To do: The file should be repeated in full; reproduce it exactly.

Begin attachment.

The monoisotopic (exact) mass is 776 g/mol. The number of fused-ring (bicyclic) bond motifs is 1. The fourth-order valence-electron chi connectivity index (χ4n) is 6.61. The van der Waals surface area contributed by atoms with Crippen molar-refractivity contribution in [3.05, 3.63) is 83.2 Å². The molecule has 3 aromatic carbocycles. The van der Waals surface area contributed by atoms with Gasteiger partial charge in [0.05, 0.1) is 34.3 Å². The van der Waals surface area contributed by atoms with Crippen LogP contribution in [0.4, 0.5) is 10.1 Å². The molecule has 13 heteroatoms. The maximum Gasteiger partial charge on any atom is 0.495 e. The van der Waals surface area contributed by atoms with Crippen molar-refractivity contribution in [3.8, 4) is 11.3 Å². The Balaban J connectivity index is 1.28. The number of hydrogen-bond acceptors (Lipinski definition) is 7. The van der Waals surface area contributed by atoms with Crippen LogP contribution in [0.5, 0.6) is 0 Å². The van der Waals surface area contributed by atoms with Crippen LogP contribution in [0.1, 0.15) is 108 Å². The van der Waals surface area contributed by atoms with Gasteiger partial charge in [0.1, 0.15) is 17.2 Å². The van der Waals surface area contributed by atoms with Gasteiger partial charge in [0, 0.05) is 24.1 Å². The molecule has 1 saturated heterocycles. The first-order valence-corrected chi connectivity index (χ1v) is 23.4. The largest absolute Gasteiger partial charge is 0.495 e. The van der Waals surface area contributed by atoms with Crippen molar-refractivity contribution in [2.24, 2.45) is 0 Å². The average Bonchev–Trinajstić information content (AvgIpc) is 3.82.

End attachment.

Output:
The monoisotopic (exact) mass is 776 g/mol. The number of fused-ring (bicyclic) bond motifs is 1. The fourth-order valence-electron chi connectivity index (χ4n) is 6.61. The van der Waals surface area contributed by atoms with Crippen molar-refractivity contribution in [3.05, 3.63) is 83.2 Å². The molecule has 3 aromatic carbocycles. The van der Waals surface area contributed by atoms with Gasteiger partial charge in [0.05, 0.1) is 34.3 Å². The van der Waals surface area contributed by atoms with Crippen LogP contribution in [0.4, 0.5) is 10.1 Å². The molecule has 13 heteroatoms. The maximum Gasteiger partial charge on any atom is 0.495 e. The van der Waals surface area contributed by atoms with Crippen molar-refractivity contribution in [3.8, 4) is 11.3 Å². The Balaban J connectivity index is 1.28. The number of hydrogen-bond acceptors (Lipinski definition) is 7. The van der Waals surface area contributed by atoms with Crippen LogP contribution in [0.5, 0.6) is 0 Å². The van der Waals surface area contributed by atoms with Crippen LogP contribution in [0.1, 0.15) is 108 Å². The van der Waals surface area contributed by atoms with Gasteiger partial charge in [0.1, 0.15) is 17.2 Å². The van der Waals surface area contributed by atoms with Gasteiger partial charge in [0, 0.05) is 24.1 Å². The molecule has 1 saturated heterocycles. The first-order valence-corrected chi connectivity index (χ1v) is 23.4. The largest absolute Gasteiger partial charge is 0.495 e. The van der Waals surface area contributed by atoms with Crippen molar-refractivity contribution in [2.24, 2.45) is 0 Å². The average Bonchev–Trinajstić information content (AvgIpc) is 3.82.